Apply for the marriage license. Check the state and local rules about the time required. It should be obtained several weeks before the wedding, and given to the best man the day of the wedding. 
Check to be certain you and the bride have all the necessary papers, blood tests, birth certificates, baptismal certificates, etc. 
Make insurance provisions for your new status. This should include life, personal property, household, medical, and fire insurance. 
Give bachelor dinner several days before the wedding. Often the best man and ushers host this. 
Notify your attendants of the hour and place for the wedding rehearsal. 
Provide the clergyman's fee, which is given to the best man the day of the wedding. If not certain of the amount, inquire ahead to avoid any misunderstandings. 
Be sure you and your bride sign the wedding certificate and see that it is safely put away before leaving on your honeymoon. 
Send a thank-you telegram to your bride's parents the next day saying how lovely both the wedding and the reception were. 
The Best Man Should
Take charge of the ushers; brief them on special seating arrangements during the rehearsal. 
Get the wedding ring and guard it with his life the day of the ceremony. If there's a ring barer, the best man sees that he carries out his instructions properly. 
Have marriage license and clergyman's fee the day of the wedding. 
Help the groom get ready for the wedding, making sure that his bags are packed. The best man usually takes the couple's luggage to the checkroom or car they will use, and the groom's going-away cloths to the reception place. 
Check tickets, reservations, train connections, etc. for the honeymoon, and be sure tickets are in the groom's pocket after he has changed cloths. 
Call for and accompany the groom to the wedding. You should be there at least 15 minutes before the ceremony begins. The best man may choose to present the clergyman's fee during this waiting time, or just after the ceremony. Following the ceremony, he sees that members of the wedding party leave in the proper cars. 
Be toastmaster and timekeeper at the bridal table during the reception. Help couple get away. 
The Ushers Should
Be at the site on hour before the ceremony. Boutonnieres should be there for them. 
Have a typed list of guests occupying the reserved pews. Ushers stand at the door and ask each arriving female guest if she is a friend of the bride or groom. In turn, each usher gives his right arm to the woman and escorts her to seat on the left side if she is a friend of the bride; right side for the groom. If there are more guests on one side than the other, seating may be mixed.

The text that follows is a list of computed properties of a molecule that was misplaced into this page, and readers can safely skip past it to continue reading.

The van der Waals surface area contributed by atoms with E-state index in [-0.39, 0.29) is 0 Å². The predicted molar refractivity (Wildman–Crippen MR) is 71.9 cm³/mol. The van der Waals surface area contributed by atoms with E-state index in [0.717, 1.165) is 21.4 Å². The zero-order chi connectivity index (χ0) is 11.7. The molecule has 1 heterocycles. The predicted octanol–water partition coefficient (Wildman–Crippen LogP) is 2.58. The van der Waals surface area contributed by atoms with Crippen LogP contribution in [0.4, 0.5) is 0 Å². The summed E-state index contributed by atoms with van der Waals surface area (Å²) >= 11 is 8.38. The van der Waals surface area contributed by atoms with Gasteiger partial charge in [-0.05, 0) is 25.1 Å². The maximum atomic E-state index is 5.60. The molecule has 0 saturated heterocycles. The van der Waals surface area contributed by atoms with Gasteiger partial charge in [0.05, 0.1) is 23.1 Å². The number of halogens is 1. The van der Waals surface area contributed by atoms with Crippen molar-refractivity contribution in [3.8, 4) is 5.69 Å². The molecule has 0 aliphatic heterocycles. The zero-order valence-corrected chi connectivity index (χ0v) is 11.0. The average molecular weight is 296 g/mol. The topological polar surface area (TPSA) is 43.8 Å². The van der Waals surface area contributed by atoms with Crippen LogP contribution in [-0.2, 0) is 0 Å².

The groom's mother is escorted in just before the white carpet is rolled out. An usher escorts the bride's mother to the front left-hand pew just before the procession. 
The Groom's Parents Should
Call on the bride's family before the engagement is officially announced. If the bride lives elsewhere, write her a note welcoming her into the family. 
Send a note to the bride's mother expressing happiness about the couple's engagement. 
Give a personal guest list to the bride, to coordinate with hers. 
Give a rehearsal dinner if they wish and the bride's family is willing for them to do it. 
Reception Checklist
There is a myriad of details to investigate before committing to contractual agreement for your wedding reception services. Once you've checked off all these points and made your decision, get in writing everything you expect. 
The Location
Proximity to the ceremony site 
Date availability and discount days to consider 
Rental fee and what it includes 
Time allowed to decorate the space for the day of the wedding 
Using the location for a ceremony as well, if desired 
Whether there will be other receptions that day 
Number of guests the space will accommodate comfortably 
Terms of liability insurance 
Ratio of staff to guests 
Overtime charges 
Postponement/cancellation refund policy 
Gratuities and taxes 
Escalation clause 
Availability of valet parking 
Coat check accommodations 
Clean restroom facilities 
Number of security personnel 
Room for changing 
Means of handicapped access 
The availability of a nursery or babysitter 
Food and Drink
Meal options, from a seated dinner to a dessert-only reception 
Special meals to accommodate restricted diets 
Price per guest 
Method of payment 
A date for a tasting menu and tour of the site with a wedding in progress 
Dessert table policy 
Availability of nonalcoholic beer, wine, and beverages 
Top-shelf wine and alcohol vs. house brands 
Cost of open bar vs. one/two hour cocktail service/or host's per-drink tab arrangement 
Possibility of bringing in your alcohol and amount of corking fee 
Supplier of the wedding cake and cutting fee 
On-site wedding coordinator 
Cake knife/server 
Food for band, etc. 
Wedding guest book 
Gift table 
Seating plans 
Place cards 
List of photos 
Basic Rentals for Off-Site Locations
Table skirts 
Dance floor 
Serving trays and dishes 
Heaters and/or air conditioners 
Restroom facilities 
Electrical outlets 
Bar equipment 
Reception Schedule: When to do What Do you toss the bouquet before you cut the cake? Who gives the first toast? And when do you dance with your dad or mom? If you're like most brides, you could use a schedule. A wedding consultant will surely keep you on track, but if you're going it alone, be sure you know the sequence of events. For one, it'll help your party escape costly overtime billing by the reception site; and two, you'll be able to visualize the event and rest assured that nothing has been left out.